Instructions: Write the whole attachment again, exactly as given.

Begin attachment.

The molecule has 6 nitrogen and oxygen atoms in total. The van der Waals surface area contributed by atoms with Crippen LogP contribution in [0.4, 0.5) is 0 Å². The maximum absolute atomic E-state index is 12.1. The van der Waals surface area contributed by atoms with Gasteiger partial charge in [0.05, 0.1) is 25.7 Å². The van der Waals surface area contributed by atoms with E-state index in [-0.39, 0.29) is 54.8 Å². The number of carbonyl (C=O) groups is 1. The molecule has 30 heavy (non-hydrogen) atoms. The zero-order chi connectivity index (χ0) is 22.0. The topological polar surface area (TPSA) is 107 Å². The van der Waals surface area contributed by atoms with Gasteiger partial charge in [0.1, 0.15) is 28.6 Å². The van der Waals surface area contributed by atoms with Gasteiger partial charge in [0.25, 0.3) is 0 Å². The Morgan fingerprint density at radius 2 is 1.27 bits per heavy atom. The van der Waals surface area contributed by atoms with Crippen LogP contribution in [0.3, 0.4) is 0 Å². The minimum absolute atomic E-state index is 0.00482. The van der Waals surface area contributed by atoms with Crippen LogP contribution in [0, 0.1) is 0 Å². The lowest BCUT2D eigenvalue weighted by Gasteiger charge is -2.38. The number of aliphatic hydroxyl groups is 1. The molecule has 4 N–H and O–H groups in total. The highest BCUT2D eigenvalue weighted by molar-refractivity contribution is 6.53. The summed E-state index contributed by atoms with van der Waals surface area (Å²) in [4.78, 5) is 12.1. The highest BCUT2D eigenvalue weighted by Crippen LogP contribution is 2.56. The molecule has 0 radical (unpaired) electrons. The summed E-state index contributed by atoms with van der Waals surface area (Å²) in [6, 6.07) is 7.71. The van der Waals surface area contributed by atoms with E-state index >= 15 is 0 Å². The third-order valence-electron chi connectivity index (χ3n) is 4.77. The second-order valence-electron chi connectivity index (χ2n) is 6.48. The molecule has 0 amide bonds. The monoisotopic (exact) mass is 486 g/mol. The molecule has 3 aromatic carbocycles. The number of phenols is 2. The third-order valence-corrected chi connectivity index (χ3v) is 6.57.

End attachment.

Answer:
The molecule has 6 nitrogen and oxygen atoms in total. The van der Waals surface area contributed by atoms with Crippen LogP contribution in [0.4, 0.5) is 0 Å². The maximum absolute atomic E-state index is 12.1. The van der Waals surface area contributed by atoms with Gasteiger partial charge in [0.05, 0.1) is 25.7 Å². The van der Waals surface area contributed by atoms with E-state index in [-0.39, 0.29) is 54.8 Å². The number of carbonyl (C=O) groups is 1. The molecule has 30 heavy (non-hydrogen) atoms. The zero-order chi connectivity index (χ0) is 22.0. The topological polar surface area (TPSA) is 107 Å². The van der Waals surface area contributed by atoms with Gasteiger partial charge in [0.1, 0.15) is 28.6 Å². The van der Waals surface area contributed by atoms with Gasteiger partial charge in [0.25, 0.3) is 0 Å². The Morgan fingerprint density at radius 2 is 1.27 bits per heavy atom. The van der Waals surface area contributed by atoms with Crippen LogP contribution in [0.3, 0.4) is 0 Å². The minimum absolute atomic E-state index is 0.00482. The van der Waals surface area contributed by atoms with Crippen LogP contribution in [0, 0.1) is 0 Å². The lowest BCUT2D eigenvalue weighted by Gasteiger charge is -2.38. The number of aliphatic hydroxyl groups is 1. The molecule has 4 N–H and O–H groups in total. The highest BCUT2D eigenvalue weighted by molar-refractivity contribution is 6.53. The summed E-state index contributed by atoms with van der Waals surface area (Å²) in [4.78, 5) is 12.1. The highest BCUT2D eigenvalue weighted by Crippen LogP contribution is 2.56. The molecule has 0 radical (unpaired) electrons. The summed E-state index contributed by atoms with van der Waals surface area (Å²) in [6, 6.07) is 7.71. The van der Waals surface area contributed by atoms with E-state index >= 15 is 0 Å². The third-order valence-electron chi connectivity index (χ3n) is 4.77. The second-order valence-electron chi connectivity index (χ2n) is 6.48. The molecule has 0 amide bonds. The monoisotopic (exact) mass is 486 g/mol. The molecule has 3 aromatic carbocycles. The number of phenols is 2. The third-order valence-corrected chi connectivity index (χ3v) is 6.57.